Apr 202020

ADM

Switch case statements in Golang

  • 20 April 2020
  • ADM

 

Switch case statements in Golang - images/logos/golang.jpg

 

The switch statement is an easier way to have a sequence of if-else statements. In Golang you don't need to have break at the end of each case, it breaks implicitly. Also the golang switch statement work on values of any type.

 

Golang switch case statement

The switch statement is used to select and execute one out of many blocks of code.

package main

import "fmt"

func switchStringTest(str string) {
	switch str {
	case "test1":
		fmt.Println("This is switch case 1.")
	case "test2":
		fmt.Println("This is switch case 2.")
	case "test3":
		fmt.Println("This is switch case 3.")
	case "test4":
		fmt.Println("This is switch case 4.")
	default:
		fmt.Println("This is the default case.")
	}
}

func main() {
	switchStringTest("test1")
	switchStringTest("test2")
	switchStringTest("test3")
	switchStringTest("test4")
	switchStringTest("test")
}

The default case is used if there is no case matched.

Output

This is switch case 1.
This is switch case 2.
This is switch case 3.
This is switch case 4.
This is the default case.

 

Golang switch multiple case statement

A switch with multiple case statements is useful when the same code need to be executed for multiple conditions.

package main

import "fmt"

func switchStringTest(str string) {
	switch str {
	case "test1", "test2":
		fmt.Println("This is switch case 1 and 2.")
	case "test3", "test4":
		fmt.Println("This is switch case 3 and 4.")
	default:
		fmt.Println("This is the default case.")
	}
}

func main() {
	switchStringTest("test1")
	switchStringTest("test2")
	switchStringTest("test3")
	switchStringTest("test4")
	switchStringTest("test")
}

Output

This is switch case 1 and 2.
This is switch case 1 and 2.
This is switch case 3 and 4.
This is switch case 3 and 4.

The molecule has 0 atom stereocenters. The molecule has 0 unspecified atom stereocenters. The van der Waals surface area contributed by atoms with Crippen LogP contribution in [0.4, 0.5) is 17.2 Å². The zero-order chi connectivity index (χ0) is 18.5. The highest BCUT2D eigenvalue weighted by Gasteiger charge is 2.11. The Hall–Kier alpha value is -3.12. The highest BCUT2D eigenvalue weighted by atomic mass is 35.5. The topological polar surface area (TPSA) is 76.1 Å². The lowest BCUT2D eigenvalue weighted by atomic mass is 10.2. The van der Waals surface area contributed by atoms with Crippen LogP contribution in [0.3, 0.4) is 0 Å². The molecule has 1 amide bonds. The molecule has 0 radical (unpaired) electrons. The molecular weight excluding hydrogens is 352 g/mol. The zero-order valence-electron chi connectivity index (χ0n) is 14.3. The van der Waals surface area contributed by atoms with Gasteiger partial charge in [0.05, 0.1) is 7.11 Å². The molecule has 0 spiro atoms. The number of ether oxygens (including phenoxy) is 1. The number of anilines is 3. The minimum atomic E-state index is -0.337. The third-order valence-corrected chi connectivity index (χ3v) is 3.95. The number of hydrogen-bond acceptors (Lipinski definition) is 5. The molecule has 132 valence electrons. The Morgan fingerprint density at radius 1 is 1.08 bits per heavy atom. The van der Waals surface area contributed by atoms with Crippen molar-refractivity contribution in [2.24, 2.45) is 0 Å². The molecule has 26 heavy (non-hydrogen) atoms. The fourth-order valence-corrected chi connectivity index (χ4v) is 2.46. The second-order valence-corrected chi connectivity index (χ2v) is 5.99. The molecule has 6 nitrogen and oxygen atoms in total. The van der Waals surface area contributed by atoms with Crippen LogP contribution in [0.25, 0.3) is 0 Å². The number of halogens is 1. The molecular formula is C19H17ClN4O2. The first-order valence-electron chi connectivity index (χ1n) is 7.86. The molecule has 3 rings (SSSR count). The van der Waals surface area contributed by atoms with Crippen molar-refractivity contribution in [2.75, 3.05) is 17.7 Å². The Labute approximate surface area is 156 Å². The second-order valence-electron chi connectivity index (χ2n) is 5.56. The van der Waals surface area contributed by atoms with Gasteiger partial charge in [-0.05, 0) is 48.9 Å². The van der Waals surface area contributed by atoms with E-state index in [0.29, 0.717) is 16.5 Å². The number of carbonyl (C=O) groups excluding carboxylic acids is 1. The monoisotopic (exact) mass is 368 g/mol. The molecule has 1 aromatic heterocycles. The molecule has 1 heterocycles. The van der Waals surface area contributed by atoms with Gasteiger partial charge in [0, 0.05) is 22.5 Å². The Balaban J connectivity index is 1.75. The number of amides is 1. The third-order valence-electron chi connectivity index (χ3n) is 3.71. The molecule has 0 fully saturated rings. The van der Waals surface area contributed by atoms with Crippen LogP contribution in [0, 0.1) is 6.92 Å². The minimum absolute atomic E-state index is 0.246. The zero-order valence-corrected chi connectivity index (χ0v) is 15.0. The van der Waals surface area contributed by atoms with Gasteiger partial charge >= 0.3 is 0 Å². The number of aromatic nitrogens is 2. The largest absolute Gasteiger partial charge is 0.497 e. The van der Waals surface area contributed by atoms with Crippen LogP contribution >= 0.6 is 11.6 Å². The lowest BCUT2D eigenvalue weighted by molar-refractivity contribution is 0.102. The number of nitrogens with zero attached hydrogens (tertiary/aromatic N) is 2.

This is the default case.

Note: As you can see first two calls of the switchStringTest goes to the same case (the first) and the last two call goes to the same case (the second).

 

Golang switch fallthrough case statement

The fallthrough keyword is used to force the execution of the code to fall through the next case block.

package main

import "fmt"

func switchStringTest(str string) {
	switch str {
	case "test1":
		fmt.Println("This is switch case 1.")
		fallthrough
	case "test2":
		fmt.Println("This is switch case 2.")
		fallthrough
	case "test3":
		fmt.Println("This is switch case 3.")
		fallthrough
	case "test4":
		fmt.Println("This is switch case 4.")
		fallthrough
	default:
		fmt.Println("This is the default case.")
	}
}

func main() {
	switchStringTest("test1")
	switchStringTest("test2")
	switchStringTest("test3")
	switchStringTest("test4")
	switchStringTest("test")
}

Output

This is switch case 1.
This is switch case 2.
This is switch case 3.
This is switch case 4.
This is the default case.
This is switch case 2.
This is switch case 3.
This is switch case 4.
This is the default case.
This is switch case 3.
This is switch case 4.
This is the default case.
This is switch case 4.
This is the default case.
This is the default case.

Note: As you can see for each calls of the switchStringTest method, the cases from the entry case to default case are executed.

 

Compile&Run

To compile the code navigate to the file location and run the following command.

$ go build example.go

Assuming that example.go is the name of your file.

Then depending on if you are on Linux or Windows the binary file is created.

To run the application, execute the command.

Linux

$ ./example

Windows

c:\Users\adm\go\tutorials> example.exe

If you want to compile and run the application in one single step, run the following command:

go run example.go

 

References